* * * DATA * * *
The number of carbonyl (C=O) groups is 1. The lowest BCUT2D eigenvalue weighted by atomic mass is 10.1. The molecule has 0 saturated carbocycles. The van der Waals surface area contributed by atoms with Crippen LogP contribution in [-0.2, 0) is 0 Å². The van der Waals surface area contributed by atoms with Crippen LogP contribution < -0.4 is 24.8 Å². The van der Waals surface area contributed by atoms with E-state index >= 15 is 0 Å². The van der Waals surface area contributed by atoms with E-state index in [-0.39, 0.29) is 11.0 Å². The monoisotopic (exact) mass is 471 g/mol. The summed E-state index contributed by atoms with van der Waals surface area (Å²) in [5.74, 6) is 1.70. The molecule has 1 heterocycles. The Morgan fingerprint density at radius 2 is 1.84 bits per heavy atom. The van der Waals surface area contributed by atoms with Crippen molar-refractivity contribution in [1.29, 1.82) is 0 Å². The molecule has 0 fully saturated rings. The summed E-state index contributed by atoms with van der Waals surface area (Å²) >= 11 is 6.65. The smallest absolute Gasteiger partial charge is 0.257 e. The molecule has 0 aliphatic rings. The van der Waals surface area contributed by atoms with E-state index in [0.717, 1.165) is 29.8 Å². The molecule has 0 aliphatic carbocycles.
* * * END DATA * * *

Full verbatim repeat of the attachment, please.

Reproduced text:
The number of carbonyl (C=O) groups is 1. The lowest BCUT2D eigenvalue weighted by atomic mass is 10.1. The molecule has 0 saturated carbocycles. The van der Waals surface area contributed by atoms with Crippen LogP contribution in [-0.2, 0) is 0 Å². The van der Waals surface area contributed by atoms with Crippen LogP contribution < -0.4 is 24.8 Å². The van der Waals surface area contributed by atoms with E-state index >= 15 is 0 Å². The van der Waals surface area contributed by atoms with E-state index in [-0.39, 0.29) is 11.0 Å². The monoisotopic (exact) mass is 471 g/mol. The summed E-state index contributed by atoms with van der Waals surface area (Å²) in [5.74, 6) is 1.70. The molecule has 1 heterocycles. The Morgan fingerprint density at radius 2 is 1.84 bits per heavy atom. The van der Waals surface area contributed by atoms with Crippen molar-refractivity contribution in [1.29, 1.82) is 0 Å². The molecule has 0 fully saturated rings. The summed E-state index contributed by atoms with van der Waals surface area (Å²) >= 11 is 6.65. The smallest absolute Gasteiger partial charge is 0.257 e. The molecule has 0 aliphatic rings. The van der Waals surface area contributed by atoms with E-state index in [0.717, 1.165) is 29.8 Å². The molecule has 0 aliphatic carbocycles.